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Police working at Barcelona’s El Prat international airport have arrested a man who was found to have half a kilo of cocaine concealed beneath an ill-fitting hairpiece.

Officers spotted the man after he arrived on a flight from the Colombian capital of Bogota.

They noticed that he was acting in a nervous manner and appeared to be sporting a disproportionately large hairpiece under a hat.

After taking him to one side for a search, investigators discovered a package of white powder that had been stuck to the man’s head underneath the outsized toupee.

The 65-year-old was arrested immediately, and was later charged after tests confirmed that the white powder was cocaine that was estimated to be worth €30,000 ($33,390).

In one photograph released by Spain’s national police force, the man can be seen from the side wearing a wig that protrudes to an unnatural height over the top of his head.

Another shot taken from the front shows the package of cocaine clearly visible beneath the hairpiece.

In a statement cited by the Reuters news agency, Spanish police said: “There is no limit to the inventiveness of drug traffickers trying to mock controls.”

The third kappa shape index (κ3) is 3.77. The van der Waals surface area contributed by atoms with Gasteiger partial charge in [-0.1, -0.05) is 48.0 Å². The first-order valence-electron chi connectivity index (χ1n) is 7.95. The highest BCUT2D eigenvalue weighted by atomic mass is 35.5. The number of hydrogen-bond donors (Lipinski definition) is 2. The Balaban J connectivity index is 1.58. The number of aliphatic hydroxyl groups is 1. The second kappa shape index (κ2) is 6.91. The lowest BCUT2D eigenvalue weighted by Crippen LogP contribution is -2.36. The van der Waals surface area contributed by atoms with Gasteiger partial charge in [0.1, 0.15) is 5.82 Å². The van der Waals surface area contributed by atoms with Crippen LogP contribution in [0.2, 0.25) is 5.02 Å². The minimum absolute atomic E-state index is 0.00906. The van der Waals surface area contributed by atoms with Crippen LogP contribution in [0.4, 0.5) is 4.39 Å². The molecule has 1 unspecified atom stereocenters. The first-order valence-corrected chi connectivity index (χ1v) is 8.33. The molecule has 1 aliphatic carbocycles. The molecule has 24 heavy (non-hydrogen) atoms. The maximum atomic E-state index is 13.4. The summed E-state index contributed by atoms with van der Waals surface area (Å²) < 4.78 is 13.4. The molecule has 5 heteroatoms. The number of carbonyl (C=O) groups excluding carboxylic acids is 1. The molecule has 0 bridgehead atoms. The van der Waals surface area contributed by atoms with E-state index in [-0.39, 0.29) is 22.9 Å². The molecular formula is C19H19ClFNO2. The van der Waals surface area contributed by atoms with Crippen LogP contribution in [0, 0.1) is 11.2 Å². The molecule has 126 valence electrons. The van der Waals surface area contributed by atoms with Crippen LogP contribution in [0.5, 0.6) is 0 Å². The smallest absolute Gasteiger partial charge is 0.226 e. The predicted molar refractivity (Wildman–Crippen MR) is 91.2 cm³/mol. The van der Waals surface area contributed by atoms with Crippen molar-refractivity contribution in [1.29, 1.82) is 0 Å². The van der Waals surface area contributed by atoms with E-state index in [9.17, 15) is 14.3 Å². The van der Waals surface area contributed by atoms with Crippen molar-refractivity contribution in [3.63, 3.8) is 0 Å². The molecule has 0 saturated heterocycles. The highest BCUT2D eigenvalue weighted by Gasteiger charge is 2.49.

Spain, which is one of the main entry points for cocaine exported into Europe from Colombia, has seen several novel large-scale smuggling attempts over the course of the past year, the majority of which appeared to have benefitted from better planning than the wig conspiracy.

Back in June, Spanish police revealed they had arrested 11 suspected traffickers after discovering a tonne of cocaine hidden inside fake stones shipped into the country from South America.

Investigators released a video that showed officers smashing open the bogus stones to discover 785 packages of cocaine, each of which was estimated to contain more than 1kg of the drug.

Just weeks earlier, police in the country announced they had smashed a South American organised trafficking network that injected large quantities of cocaine into plastic pellets before smuggling them to three specialist laboratories in Madrid and Toledo, where the drugs would be extracted by experts who had been flown in from Colombia.

Last August, Spanish investigators intercepted 67kgs of cocaine that had been concealed inside pineapple skins.

The gang behind the plot had hollowed out fresh pineapples before filling their skins with cylinders containing as much as 7kgs of cocaine each.